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Infrastructure, Investments

Airport investments and smooth landings in retirement

It’s widely recognised airport infrastructure and the airlines it serves play a vital role in facilitating economic growth and connecting communities around the world.

Less well understood is the significant role airports can play in relation to private citizens and SMSFs building a solid retirement portfolio.

The starting point for this discussion is that we are talking about an essential service. Imagine life without air travel.

As air travel has become more ubiquitous, airports have become essential to the functioning of societies – they facilitate business interactions, tourism, visiting family and friends and movement of cargo and freight, to name just a few key activities.

From an economic or commercial viewpoint, airport cash flows are predictable, typically as a result of inelastic demand characteristics associated with an essential service, combined with pricing power within a strong legal framework. Additionally, airports generally face minimal competition, either within their catchment area, as most cities only have one major airport, or from other modes of transport, such as travelling by rail or road.

Also, airports typically have strong pricing power, given the lack of competition and high barriers to entry, which include regulation, safety and large capital investment.

The totality is airports can be very good investments, and a great many are owned by stock market-listed companies around the world, and they are accessible to investors, most easily via a professionally managed fund.

The key issues relating to airports that any prospective investor should be aware of include typical risks, income models and the related regulation, and the main investment drivers.

Risks

Passenger shocks, such as health epidemics (for example, SARS), terrorism, environmental obstruction (for example, volcanic ash clouds), airline bankruptcy, regulatory changes and increased competition are typically the major risks airports face.

It’s important to note not all airports are equal, with a key consideration being what proportion of passengers are origin and destination versus transfer passengers. Some airports are predominantly used by transfer passengers and are more exposed to the risk of an airline moving its hub operations to another airport. For example, at Frankfurt airport around 60 per cent of its passengers are transfer passengers, whereas virtually all Sydney airport passengers are origin and destination.

A view of listed infrastructure airport assets

Regulation models

In general, economic regulation applies to either:

  1. Aeronautical and commercial activities: This is referred to as single-till regulation and limits the ability for the airport to earn excess returns or benefit significantly from strong passenger growth. In this case, airport prices and the resulting returns are driven by the allowed return on capital set by the regulator and the size of the asset base, or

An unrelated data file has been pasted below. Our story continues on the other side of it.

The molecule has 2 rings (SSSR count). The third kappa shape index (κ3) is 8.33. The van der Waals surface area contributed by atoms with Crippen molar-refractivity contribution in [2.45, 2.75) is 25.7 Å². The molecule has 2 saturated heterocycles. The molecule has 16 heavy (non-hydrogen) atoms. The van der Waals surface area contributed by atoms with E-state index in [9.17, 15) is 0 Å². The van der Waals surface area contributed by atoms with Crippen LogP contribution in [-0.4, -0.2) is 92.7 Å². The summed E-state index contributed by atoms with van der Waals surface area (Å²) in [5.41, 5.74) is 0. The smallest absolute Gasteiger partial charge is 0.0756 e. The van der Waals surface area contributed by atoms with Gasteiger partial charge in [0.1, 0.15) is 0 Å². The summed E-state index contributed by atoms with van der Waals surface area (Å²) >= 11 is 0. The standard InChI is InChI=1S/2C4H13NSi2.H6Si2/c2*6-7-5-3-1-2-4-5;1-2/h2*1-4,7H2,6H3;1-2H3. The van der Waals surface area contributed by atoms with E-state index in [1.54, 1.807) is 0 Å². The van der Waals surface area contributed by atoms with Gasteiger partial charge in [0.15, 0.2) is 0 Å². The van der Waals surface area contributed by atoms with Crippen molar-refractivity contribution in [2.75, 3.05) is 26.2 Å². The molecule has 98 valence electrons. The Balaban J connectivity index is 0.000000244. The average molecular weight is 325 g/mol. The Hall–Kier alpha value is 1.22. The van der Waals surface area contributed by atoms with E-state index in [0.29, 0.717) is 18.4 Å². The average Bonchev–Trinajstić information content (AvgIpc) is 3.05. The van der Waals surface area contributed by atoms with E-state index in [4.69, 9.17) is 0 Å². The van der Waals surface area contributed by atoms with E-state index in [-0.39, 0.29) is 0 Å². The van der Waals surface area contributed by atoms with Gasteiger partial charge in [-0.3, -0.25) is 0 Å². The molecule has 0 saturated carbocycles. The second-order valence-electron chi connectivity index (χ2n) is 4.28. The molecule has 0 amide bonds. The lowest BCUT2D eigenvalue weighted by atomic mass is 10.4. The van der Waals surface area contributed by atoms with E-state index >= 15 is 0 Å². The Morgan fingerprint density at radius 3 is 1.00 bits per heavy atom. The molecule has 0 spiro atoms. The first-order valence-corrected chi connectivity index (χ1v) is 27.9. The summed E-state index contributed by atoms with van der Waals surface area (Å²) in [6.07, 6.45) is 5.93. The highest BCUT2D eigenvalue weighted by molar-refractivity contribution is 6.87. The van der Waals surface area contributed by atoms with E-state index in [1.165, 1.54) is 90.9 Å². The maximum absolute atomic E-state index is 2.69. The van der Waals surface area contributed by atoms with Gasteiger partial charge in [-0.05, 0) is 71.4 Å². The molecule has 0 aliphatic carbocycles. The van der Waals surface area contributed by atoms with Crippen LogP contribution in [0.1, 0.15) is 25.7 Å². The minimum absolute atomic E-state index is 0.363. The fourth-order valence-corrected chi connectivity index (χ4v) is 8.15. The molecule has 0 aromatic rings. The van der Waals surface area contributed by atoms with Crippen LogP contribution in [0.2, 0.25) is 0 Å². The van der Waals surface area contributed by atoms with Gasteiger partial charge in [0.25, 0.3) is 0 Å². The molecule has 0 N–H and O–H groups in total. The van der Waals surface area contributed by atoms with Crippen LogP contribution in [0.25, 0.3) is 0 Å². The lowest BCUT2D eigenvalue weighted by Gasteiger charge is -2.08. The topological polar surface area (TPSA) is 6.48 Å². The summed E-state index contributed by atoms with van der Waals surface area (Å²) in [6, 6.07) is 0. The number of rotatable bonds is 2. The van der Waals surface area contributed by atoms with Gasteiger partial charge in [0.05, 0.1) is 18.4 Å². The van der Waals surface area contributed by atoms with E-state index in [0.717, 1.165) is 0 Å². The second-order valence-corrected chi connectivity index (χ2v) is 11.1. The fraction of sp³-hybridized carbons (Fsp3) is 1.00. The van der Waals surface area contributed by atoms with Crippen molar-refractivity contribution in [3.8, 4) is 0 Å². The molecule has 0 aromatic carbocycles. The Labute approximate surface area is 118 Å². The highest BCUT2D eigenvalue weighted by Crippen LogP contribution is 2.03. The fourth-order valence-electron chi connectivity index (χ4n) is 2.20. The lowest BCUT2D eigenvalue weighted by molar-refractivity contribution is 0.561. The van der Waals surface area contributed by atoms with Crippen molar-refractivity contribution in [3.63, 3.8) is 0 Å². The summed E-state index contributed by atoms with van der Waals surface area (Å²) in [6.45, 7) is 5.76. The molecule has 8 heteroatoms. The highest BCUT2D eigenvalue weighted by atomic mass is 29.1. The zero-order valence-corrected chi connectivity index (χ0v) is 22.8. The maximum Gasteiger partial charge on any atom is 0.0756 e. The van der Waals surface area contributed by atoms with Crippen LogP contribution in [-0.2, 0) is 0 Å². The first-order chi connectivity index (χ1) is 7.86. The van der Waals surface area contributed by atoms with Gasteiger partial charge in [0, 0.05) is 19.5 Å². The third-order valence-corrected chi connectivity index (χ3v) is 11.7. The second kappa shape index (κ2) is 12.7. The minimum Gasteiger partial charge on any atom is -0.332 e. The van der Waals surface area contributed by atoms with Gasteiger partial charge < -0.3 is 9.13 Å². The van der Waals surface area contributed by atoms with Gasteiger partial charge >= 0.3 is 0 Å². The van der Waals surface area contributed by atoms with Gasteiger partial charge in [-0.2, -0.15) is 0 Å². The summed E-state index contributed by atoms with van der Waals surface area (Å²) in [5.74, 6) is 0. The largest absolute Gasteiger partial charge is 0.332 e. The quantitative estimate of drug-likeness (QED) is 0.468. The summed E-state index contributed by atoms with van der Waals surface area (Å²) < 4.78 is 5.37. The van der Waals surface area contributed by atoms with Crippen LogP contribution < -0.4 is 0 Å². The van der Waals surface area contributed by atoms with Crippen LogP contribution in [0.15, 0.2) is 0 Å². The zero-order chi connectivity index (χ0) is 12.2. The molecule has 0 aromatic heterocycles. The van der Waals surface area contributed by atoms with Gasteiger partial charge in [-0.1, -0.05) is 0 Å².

2. Aeronautical activities only: This is referred to as dual till where one till is regulated (aeronautical) and the other till is non-regulated (commercial). This enables airports to earn a higher return on the non-regulated portion of the business and to capture economic benefits of strong passenger growth. Conversely, dual-till operations are also more exposed to the risk of passenger shocks.

Regulation models by region

Australia and New Zealand are dual till and light-handed. For instance, aeronautical prices are monitored but not controlled.

Asia is dual till with quasi-government regulation.

Europe is semi-dual till. For instance, some commercial revenue streams such as car parking are included in the regulation.

In the United Kingdom, Heathrow is single-till regulated. For instance, all activities are subject to economic regulation.

Favourable investment characteristics include growing passenger numbers supported by growing population, lower airfares and an increasing middle class.

Operating leverage: Revenues tend to increase with inflation and passenger numbers, while operating costs typically increase at a lower rate. This results in growing margins and cash flows to investors. Dual-till airports, in particular, can capture the benefits of operating leverage in their commercial operations.

Regulation: The type of regulation (single versus dual till) and its predictability are important considerations in airport investment.

How and where to invest

Listed infrastructure investors can enjoy the attractive characteristics of the infrastructure asset class, which include long-term stable cash flows, lower correlation and beta to other asset classes and inflation protection, while enjoying the added benefits of listed markets such as liquidity and lower fees.

Importantly, investing in listed markets provides the fund manager with the flexibility to take advantage of market movements and to invest where the managers see value.

RARE Infrastructure manages four listed infrastructure funds open to Australian investors, three of which hold investments in airports.

Chris Hillsdon is an investment analyst at RARE Infrastructure.

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